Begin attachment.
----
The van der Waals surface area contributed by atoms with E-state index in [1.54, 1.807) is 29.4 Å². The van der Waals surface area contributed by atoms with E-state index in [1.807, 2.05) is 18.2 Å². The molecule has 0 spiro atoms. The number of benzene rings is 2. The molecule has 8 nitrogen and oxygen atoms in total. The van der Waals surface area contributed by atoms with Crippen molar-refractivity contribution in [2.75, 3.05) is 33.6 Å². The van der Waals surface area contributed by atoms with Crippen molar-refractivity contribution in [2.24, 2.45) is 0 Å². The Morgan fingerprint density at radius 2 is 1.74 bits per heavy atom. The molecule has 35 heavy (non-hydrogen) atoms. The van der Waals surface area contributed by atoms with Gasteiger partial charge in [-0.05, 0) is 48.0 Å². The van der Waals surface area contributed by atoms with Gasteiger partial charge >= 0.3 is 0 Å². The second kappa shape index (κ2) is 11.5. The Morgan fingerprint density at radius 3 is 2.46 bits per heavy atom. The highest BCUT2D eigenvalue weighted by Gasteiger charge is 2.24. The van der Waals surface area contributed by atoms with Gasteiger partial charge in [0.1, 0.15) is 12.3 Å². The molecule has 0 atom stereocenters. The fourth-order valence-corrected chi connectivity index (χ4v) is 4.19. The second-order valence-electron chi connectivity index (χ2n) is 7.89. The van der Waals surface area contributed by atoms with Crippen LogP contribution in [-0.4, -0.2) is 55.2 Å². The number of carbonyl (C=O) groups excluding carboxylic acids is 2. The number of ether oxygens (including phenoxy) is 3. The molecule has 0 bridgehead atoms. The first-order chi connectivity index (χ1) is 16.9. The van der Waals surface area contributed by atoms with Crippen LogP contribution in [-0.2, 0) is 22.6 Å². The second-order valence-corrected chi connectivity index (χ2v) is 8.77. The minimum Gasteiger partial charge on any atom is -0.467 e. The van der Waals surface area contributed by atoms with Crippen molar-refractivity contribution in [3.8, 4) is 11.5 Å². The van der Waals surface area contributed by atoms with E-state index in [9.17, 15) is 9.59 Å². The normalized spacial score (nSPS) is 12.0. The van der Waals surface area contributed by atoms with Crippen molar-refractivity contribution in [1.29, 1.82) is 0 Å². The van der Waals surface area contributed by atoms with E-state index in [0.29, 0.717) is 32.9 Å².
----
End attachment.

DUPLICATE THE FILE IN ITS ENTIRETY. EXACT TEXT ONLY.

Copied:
The van der Waals surface area contributed by atoms with E-state index in [1.54, 1.807) is 29.4 Å². The van der Waals surface area contributed by atoms with E-state index in [1.807, 2.05) is 18.2 Å². The molecule has 0 spiro atoms. The number of benzene rings is 2. The molecule has 8 nitrogen and oxygen atoms in total. The van der Waals surface area contributed by atoms with Crippen molar-refractivity contribution in [2.75, 3.05) is 33.6 Å². The van der Waals surface area contributed by atoms with Crippen molar-refractivity contribution in [2.24, 2.45) is 0 Å². The Morgan fingerprint density at radius 2 is 1.74 bits per heavy atom. The molecule has 35 heavy (non-hydrogen) atoms. The van der Waals surface area contributed by atoms with Gasteiger partial charge in [-0.05, 0) is 48.0 Å². The van der Waals surface area contributed by atoms with Gasteiger partial charge >= 0.3 is 0 Å². The second kappa shape index (κ2) is 11.5. The Morgan fingerprint density at radius 3 is 2.46 bits per heavy atom. The highest BCUT2D eigenvalue weighted by Gasteiger charge is 2.24. The van der Waals surface area contributed by atoms with Gasteiger partial charge in [0.1, 0.15) is 12.3 Å². The molecule has 0 atom stereocenters. The fourth-order valence-corrected chi connectivity index (χ4v) is 4.19. The second-order valence-electron chi connectivity index (χ2n) is 7.89. The van der Waals surface area contributed by atoms with Crippen LogP contribution in [-0.4, -0.2) is 55.2 Å². The number of carbonyl (C=O) groups excluding carboxylic acids is 2. The number of ether oxygens (including phenoxy) is 3. The molecule has 0 bridgehead atoms. The first-order chi connectivity index (χ1) is 16.9. The van der Waals surface area contributed by atoms with Crippen LogP contribution in [-0.2, 0) is 22.6 Å². The second-order valence-corrected chi connectivity index (χ2v) is 8.77. The minimum Gasteiger partial charge on any atom is -0.467 e. The van der Waals surface area contributed by atoms with Crippen molar-refractivity contribution in [3.8, 4) is 11.5 Å². The van der Waals surface area contributed by atoms with E-state index in [9.17, 15) is 9.59 Å². The normalized spacial score (nSPS) is 12.0. The van der Waals surface area contributed by atoms with Crippen molar-refractivity contribution in [1.29, 1.82) is 0 Å². The van der Waals surface area contributed by atoms with E-state index in [0.29, 0.717) is 32.9 Å².